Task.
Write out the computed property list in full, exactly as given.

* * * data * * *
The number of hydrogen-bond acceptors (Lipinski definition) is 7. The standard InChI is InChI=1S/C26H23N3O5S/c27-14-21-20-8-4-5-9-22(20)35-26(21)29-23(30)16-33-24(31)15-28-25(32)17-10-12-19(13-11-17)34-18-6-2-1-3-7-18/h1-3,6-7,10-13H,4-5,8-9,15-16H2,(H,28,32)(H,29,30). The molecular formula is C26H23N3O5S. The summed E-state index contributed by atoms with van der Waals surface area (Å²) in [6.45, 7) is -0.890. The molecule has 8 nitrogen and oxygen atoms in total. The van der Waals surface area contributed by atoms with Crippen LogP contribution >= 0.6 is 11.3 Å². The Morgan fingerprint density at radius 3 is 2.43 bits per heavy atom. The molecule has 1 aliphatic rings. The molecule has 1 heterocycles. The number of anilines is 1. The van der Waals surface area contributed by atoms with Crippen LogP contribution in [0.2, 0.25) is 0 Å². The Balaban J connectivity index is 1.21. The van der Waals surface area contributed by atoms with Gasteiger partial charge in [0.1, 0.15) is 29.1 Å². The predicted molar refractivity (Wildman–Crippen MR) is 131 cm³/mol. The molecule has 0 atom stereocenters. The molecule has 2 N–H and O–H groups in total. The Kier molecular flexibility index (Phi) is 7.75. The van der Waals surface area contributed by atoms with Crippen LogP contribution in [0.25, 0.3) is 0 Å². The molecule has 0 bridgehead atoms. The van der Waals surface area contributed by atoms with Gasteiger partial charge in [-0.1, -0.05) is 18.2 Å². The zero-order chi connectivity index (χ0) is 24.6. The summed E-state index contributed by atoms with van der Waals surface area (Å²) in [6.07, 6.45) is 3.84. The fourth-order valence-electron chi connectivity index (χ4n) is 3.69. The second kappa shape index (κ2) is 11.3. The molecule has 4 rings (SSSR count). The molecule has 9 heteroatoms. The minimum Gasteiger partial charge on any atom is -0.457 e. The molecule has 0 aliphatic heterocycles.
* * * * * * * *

The number of hydrogen-bond acceptors (Lipinski definition) is 7. The standard InChI is InChI=1S/C26H23N3O5S/c27-14-21-20-8-4-5-9-22(20)35-26(21)29-23(30)16-33-24(31)15-28-25(32)17-10-12-19(13-11-17)34-18-6-2-1-3-7-18/h1-3,6-7,10-13H,4-5,8-9,15-16H2,(H,28,32)(H,29,30). The molecular formula is C26H23N3O5S. The summed E-state index contributed by atoms with van der Waals surface area (Å²) in [6.45, 7) is -0.890. The molecule has 8 nitrogen and oxygen atoms in total. The van der Waals surface area contributed by atoms with Crippen LogP contribution >= 0.6 is 11.3 Å². The Morgan fingerprint density at radius 3 is 2.43 bits per heavy atom. The molecule has 1 aliphatic rings. The molecule has 1 heterocycles. The number of anilines is 1. The van der Waals surface area contributed by atoms with Crippen LogP contribution in [0.2, 0.25) is 0 Å². The Balaban J connectivity index is 1.21. The van der Waals surface area contributed by atoms with Gasteiger partial charge in [0.1, 0.15) is 29.1 Å². The predicted molar refractivity (Wildman–Crippen MR) is 131 cm³/mol. The molecule has 0 atom stereocenters. The molecule has 2 N–H and O–H groups in total. The Kier molecular flexibility index (Phi) is 7.75. The van der Waals surface area contributed by atoms with Crippen LogP contribution in [0.25, 0.3) is 0 Å². The molecule has 0 bridgehead atoms. The van der Waals surface area contributed by atoms with Gasteiger partial charge in [-0.1, -0.05) is 18.2 Å². The zero-order chi connectivity index (χ0) is 24.6. The summed E-state index contributed by atoms with van der Waals surface area (Å²) in [6.07, 6.45) is 3.84. The fourth-order valence-electron chi connectivity index (χ4n) is 3.69. The second kappa shape index (κ2) is 11.3. The molecule has 4 rings (SSSR count). The molecule has 9 heteroatoms. The minimum Gasteiger partial charge on any atom is -0.457 e. The molecule has 0 aliphatic heterocycles.